b) Because of the assumption in (a) above, Corby got a fair trial, even though key pieces of evidence had been destroyed by the authorities and others considered inadmissible.
    c) There is no known history of corruption and collusion amidst Australian unions and the then ALP government. It is tacitly impossible that someone tampered with Corby’s luggage at Brisbane airport.
    d) The subsequent discovery that a virtual cartel of smuggling baggage handlers at Kingsford Smith airport has no relationship with the idea that Corby’s luggage may have been compromised.
    e) Because Corby’s family appears to be from the wrong side of the tracks, it is immaterial whether or not she did ten years’ time for something for which she might well be innocent.
    c) A sentence of twenty years for this crime, even if it were actually committed, is proportionally copacetic with sentences of a few months of a few years for terrorists who confess to bombing property and killing innocent people.

    In line with Greg Deane’s comment, it seems to me that investigation into this is an integral part of purging the Australian political system of union thuggery and buggery.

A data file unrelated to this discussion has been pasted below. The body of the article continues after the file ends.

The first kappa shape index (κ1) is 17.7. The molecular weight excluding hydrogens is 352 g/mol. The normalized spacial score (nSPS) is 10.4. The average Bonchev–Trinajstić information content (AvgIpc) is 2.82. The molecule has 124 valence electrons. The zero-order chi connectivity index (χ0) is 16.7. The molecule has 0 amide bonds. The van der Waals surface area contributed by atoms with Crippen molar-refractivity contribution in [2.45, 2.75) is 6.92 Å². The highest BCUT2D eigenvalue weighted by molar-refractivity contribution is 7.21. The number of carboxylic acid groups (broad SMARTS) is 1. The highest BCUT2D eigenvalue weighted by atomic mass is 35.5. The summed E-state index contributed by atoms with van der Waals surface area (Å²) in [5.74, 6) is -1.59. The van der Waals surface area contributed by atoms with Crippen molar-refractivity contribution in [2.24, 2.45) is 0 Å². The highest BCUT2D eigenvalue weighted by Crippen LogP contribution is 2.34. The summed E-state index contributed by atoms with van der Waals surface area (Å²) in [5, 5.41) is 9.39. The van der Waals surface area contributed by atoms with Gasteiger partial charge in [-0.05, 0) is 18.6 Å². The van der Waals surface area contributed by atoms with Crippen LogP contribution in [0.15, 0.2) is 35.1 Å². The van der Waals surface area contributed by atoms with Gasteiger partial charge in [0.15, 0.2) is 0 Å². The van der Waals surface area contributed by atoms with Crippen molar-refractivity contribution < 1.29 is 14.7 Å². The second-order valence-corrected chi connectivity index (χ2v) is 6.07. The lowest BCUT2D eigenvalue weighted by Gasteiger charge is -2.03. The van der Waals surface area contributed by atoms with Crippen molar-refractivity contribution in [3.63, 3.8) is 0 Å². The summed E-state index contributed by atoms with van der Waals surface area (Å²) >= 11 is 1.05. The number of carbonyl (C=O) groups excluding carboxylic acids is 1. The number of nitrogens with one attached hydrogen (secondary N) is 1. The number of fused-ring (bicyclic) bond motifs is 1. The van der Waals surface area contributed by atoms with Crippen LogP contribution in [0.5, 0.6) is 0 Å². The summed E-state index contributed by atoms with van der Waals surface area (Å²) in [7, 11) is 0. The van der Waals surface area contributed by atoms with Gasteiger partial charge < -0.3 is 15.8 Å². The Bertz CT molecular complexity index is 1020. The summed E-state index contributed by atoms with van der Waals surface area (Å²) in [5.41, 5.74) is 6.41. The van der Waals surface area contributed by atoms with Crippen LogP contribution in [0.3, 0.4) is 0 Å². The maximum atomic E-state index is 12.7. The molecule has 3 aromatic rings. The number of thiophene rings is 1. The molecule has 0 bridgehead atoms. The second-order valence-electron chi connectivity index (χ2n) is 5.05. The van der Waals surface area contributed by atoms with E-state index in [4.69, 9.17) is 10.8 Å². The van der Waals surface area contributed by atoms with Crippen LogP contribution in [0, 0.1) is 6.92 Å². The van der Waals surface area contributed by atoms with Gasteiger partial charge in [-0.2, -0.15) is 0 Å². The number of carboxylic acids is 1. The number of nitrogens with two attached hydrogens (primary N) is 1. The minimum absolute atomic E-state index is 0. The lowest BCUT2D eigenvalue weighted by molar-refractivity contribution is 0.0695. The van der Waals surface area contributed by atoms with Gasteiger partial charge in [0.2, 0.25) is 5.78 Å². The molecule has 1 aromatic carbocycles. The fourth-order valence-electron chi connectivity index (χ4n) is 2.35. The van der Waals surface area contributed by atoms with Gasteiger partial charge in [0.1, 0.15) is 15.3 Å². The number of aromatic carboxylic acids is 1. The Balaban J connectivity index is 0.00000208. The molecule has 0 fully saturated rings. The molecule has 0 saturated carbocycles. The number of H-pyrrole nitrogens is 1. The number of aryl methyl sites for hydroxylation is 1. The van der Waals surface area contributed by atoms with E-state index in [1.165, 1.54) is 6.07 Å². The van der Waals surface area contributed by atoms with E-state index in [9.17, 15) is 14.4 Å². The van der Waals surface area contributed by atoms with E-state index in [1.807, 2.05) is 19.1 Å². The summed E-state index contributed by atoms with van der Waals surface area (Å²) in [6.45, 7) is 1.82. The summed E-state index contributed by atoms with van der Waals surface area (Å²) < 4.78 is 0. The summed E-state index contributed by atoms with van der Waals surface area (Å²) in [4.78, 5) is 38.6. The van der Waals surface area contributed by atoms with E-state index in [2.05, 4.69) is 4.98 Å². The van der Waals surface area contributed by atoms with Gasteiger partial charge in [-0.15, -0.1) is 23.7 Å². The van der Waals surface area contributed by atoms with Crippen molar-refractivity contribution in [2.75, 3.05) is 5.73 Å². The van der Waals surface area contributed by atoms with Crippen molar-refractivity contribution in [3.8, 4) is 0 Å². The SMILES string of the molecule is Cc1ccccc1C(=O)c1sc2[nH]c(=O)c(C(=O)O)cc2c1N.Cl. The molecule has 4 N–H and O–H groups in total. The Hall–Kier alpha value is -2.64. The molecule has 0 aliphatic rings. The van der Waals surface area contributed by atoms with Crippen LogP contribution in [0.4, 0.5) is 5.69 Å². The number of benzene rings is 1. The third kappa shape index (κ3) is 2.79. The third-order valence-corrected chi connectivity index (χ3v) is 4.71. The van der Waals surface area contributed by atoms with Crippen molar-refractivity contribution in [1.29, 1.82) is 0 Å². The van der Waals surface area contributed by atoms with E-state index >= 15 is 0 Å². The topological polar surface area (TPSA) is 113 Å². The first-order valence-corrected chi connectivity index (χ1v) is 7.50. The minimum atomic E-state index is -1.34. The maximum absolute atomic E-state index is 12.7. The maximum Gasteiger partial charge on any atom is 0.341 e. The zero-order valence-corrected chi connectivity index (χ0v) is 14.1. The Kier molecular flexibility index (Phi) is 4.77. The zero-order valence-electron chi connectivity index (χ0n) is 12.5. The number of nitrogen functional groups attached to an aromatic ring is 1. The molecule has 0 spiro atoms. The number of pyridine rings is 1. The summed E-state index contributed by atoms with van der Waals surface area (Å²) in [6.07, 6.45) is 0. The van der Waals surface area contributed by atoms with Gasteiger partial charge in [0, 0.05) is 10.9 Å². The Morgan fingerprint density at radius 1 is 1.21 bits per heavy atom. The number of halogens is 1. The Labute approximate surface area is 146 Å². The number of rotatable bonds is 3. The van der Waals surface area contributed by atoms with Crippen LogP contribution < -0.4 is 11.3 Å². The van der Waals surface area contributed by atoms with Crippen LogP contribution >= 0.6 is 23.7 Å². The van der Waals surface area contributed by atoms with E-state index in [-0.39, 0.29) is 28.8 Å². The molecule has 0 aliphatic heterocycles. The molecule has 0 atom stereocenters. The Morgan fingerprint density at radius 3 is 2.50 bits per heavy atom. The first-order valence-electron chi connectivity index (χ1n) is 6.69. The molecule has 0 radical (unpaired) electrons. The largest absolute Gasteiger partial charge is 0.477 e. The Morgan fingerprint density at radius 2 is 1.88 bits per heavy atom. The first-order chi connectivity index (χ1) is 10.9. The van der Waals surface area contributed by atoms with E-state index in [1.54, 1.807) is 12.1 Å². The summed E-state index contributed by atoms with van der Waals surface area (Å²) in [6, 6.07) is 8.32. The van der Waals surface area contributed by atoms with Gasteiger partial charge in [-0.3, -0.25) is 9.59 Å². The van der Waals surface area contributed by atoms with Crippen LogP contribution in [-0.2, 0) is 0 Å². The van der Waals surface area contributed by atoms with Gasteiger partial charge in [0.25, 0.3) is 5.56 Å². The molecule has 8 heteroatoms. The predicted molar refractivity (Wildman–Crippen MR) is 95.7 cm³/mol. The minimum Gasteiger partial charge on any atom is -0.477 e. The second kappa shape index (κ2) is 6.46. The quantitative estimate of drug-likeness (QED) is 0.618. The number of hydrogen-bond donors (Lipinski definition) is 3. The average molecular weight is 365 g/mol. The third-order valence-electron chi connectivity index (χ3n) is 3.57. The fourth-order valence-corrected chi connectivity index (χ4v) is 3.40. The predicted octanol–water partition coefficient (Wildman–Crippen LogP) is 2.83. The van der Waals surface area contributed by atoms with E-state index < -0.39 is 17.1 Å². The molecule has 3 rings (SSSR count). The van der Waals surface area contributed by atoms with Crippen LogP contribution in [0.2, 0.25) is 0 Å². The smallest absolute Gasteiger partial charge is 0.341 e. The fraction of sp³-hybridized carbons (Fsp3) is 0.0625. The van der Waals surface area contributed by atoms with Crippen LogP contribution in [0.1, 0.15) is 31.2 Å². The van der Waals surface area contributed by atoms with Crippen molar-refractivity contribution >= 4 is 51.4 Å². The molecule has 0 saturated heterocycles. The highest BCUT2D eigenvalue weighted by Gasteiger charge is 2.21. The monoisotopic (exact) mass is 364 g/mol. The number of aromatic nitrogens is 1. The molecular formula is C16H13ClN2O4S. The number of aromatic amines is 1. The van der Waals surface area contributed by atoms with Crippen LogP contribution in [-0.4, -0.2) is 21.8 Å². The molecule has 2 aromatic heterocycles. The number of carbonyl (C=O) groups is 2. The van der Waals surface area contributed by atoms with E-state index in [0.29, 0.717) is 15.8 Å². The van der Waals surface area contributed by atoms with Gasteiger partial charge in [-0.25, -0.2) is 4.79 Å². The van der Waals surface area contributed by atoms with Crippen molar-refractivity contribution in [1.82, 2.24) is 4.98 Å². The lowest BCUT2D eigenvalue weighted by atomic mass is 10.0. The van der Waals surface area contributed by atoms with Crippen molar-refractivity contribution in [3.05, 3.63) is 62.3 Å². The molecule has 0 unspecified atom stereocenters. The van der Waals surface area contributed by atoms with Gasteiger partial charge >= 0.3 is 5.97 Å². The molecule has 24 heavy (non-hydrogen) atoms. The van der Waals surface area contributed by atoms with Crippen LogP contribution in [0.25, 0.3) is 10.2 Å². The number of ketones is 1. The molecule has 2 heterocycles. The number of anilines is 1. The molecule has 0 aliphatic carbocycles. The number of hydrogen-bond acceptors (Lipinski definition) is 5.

• Now then karabar, I didn’t say anything about her family being from the wrong side of the tracks! That’s no more to the point than some of the other abuse I am copping from the pro-Corby lobby this morning.

      The point is that I’m not making judgements on the Indonesian legal system. At the end of the day, my comments are based on the fact she was convicted of a crime in a foreign jurisdiction and that she is now being treated like a rock star because she is being released.

      I know you’re not a crook karabar so don’t take this the wrong way, but some of those out and about today seem to think she should have been exonerated for no better reason than being an Australian citizen. It’s as brazen as that.

  3. This is the most hypocritical abuse of power I have ever in my life witnessed.
    Yale, I cannot agree with you that “nobody — apart from her family — has uttered a syllable to suggest she was wrongly convicted”, I , along with many others during the course of her trial and subsequent incarceration, have upheld that this unfortunate girl is indeed innocent.